Officials are struggling to keep dangerous and illegal contraband out of the hands of patients inside Arizona’s state mental hospital, records show.
In the past six months, there have been 35 incident reports related to contraband with staff uncovering dangerous items.
Hospital officials have also called in drug dogs and conducted a series of sweeps.
Records show patients have been caught with or have reported having synthetic drugs, tobacco, cell phones, pornography, lighters, drugs, a knife, shanks, and a box cutter.
ABC15 requested documents related to recent contraband after receiving a series of tips about internal investigations into staff who were accused of bringing restricted items into the hospital.
So far, a handful of staff members have been questioned by hospital investigators, records show.
ABC15 is not naming the employees because the allegations have not been sustained.
The majority of recent reports and investigations involve a special hospital unit for sexually violent people known as the Arizona Community Protection and Treatment Center, or ACPTC.
It’s likely patients are at least partially responsible for the entry of contraband. Some ACPTC students are eligible to leave the hospital during the day.
The issue of contraband inside the hospital is not a new problem.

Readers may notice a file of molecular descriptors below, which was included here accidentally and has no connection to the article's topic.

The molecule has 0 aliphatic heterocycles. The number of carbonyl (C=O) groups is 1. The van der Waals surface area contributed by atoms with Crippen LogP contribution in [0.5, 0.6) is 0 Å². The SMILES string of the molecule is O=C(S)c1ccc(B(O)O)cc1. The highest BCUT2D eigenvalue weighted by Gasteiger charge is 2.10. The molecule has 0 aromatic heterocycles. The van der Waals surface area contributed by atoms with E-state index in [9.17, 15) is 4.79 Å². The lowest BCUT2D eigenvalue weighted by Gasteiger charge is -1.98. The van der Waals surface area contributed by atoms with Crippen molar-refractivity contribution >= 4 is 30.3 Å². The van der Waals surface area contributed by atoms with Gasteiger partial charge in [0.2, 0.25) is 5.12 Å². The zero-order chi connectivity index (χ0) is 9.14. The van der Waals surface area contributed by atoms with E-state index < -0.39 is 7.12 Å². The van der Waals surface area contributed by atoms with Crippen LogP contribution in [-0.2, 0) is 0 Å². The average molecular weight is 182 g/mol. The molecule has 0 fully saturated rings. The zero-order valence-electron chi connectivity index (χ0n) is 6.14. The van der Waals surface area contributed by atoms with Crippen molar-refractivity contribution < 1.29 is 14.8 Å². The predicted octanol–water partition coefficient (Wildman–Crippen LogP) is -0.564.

In a 2014 interview, a hospital insider told ABC15 that staff were routinely smuggling in synthetic drugs like bath salts and spice. A 2010 memo written by a hospital investigation also outlined issues with employees bringing in contraband and selling it to patients.
In recent reports, patients said that chewing tobacco is being sold for $25 a can.
In a statement, officials acknowledged the presence of contraband inside the hospital. The statement attributed several potential causes, including new policies that allow patients to hug visitors.
The “no hug” policy was controversial and challenged by the hospital’s Human Rights Committee.
“One of our top priorities at the Arizona State Hospital is patient and staff safety. The therapeutic environment we?provide includes things like food visits, birthday cards and hugs from loved ones which helps our patients on their road to recovery and maintains our patients' rights,” according to Arizona Health Director Dr. Cara Christ. “While these simple things may increase the risk of contraband entering our facility, they mean so much to our patients, so we are diligent in our monitoring and all reports of potential contraband are investigated. We have seen incredible improvements at the state hospital over the past year and are tremendously proud of our team and their recovery oriented approach to patient care.”
Contact ABC15 Investigator Dave Biscobing at email@example.com.